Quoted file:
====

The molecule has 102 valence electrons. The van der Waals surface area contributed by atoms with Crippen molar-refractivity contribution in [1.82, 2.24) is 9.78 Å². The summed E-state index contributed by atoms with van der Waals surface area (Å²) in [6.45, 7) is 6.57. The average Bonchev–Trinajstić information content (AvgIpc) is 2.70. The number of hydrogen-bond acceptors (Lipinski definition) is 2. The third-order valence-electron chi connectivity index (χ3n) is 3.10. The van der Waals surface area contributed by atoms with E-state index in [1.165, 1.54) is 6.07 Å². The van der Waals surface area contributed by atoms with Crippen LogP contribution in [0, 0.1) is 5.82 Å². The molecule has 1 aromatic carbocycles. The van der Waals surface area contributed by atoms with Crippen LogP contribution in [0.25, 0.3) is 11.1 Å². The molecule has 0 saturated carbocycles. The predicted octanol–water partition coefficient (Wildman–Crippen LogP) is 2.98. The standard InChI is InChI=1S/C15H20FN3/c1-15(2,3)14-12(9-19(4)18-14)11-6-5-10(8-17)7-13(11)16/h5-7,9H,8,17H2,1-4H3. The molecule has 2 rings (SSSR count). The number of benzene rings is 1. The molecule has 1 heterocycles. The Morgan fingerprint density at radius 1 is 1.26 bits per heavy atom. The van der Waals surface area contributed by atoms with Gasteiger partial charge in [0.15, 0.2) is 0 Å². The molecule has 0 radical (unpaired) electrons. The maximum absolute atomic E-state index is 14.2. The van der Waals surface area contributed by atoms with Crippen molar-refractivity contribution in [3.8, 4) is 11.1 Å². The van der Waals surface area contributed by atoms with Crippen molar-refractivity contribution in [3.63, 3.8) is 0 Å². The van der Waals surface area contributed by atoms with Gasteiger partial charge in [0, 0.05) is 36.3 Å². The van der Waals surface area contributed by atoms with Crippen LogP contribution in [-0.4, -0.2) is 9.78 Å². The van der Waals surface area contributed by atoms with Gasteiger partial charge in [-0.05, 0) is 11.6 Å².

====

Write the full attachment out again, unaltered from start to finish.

The molecule has 102 valence electrons. The van der Waals surface area contributed by atoms with Crippen molar-refractivity contribution in [1.82, 2.24) is 9.78 Å². The summed E-state index contributed by atoms with van der Waals surface area (Å²) in [6.45, 7) is 6.57. The average Bonchev–Trinajstić information content (AvgIpc) is 2.70. The number of hydrogen-bond acceptors (Lipinski definition) is 2. The third-order valence-electron chi connectivity index (χ3n) is 3.10. The van der Waals surface area contributed by atoms with E-state index in [1.165, 1.54) is 6.07 Å². The van der Waals surface area contributed by atoms with Crippen LogP contribution in [0, 0.1) is 5.82 Å². The molecule has 1 aromatic carbocycles. The van der Waals surface area contributed by atoms with Crippen LogP contribution in [0.25, 0.3) is 11.1 Å². The molecule has 0 saturated carbocycles. The predicted octanol–water partition coefficient (Wildman–Crippen LogP) is 2.98. The standard InChI is InChI=1S/C15H20FN3/c1-15(2,3)14-12(9-19(4)18-14)11-6-5-10(8-17)7-13(11)16/h5-7,9H,8,17H2,1-4H3. The molecule has 2 rings (SSSR count). The number of benzene rings is 1. The molecule has 1 heterocycles. The Morgan fingerprint density at radius 1 is 1.26 bits per heavy atom. The van der Waals surface area contributed by atoms with Gasteiger partial charge in [0.15, 0.2) is 0 Å². The molecule has 0 radical (unpaired) electrons. The maximum absolute atomic E-state index is 14.2. The van der Waals surface area contributed by atoms with Crippen molar-refractivity contribution in [3.8, 4) is 11.1 Å². The van der Waals surface area contributed by atoms with Crippen molar-refractivity contribution in [3.63, 3.8) is 0 Å². The van der Waals surface area contributed by atoms with Gasteiger partial charge in [0, 0.05) is 36.3 Å². The van der Waals surface area contributed by atoms with Crippen LogP contribution in [-0.4, -0.2) is 9.78 Å². The van der Waals surface area contributed by atoms with Gasteiger partial charge in [-0.05, 0) is 11.6 Å².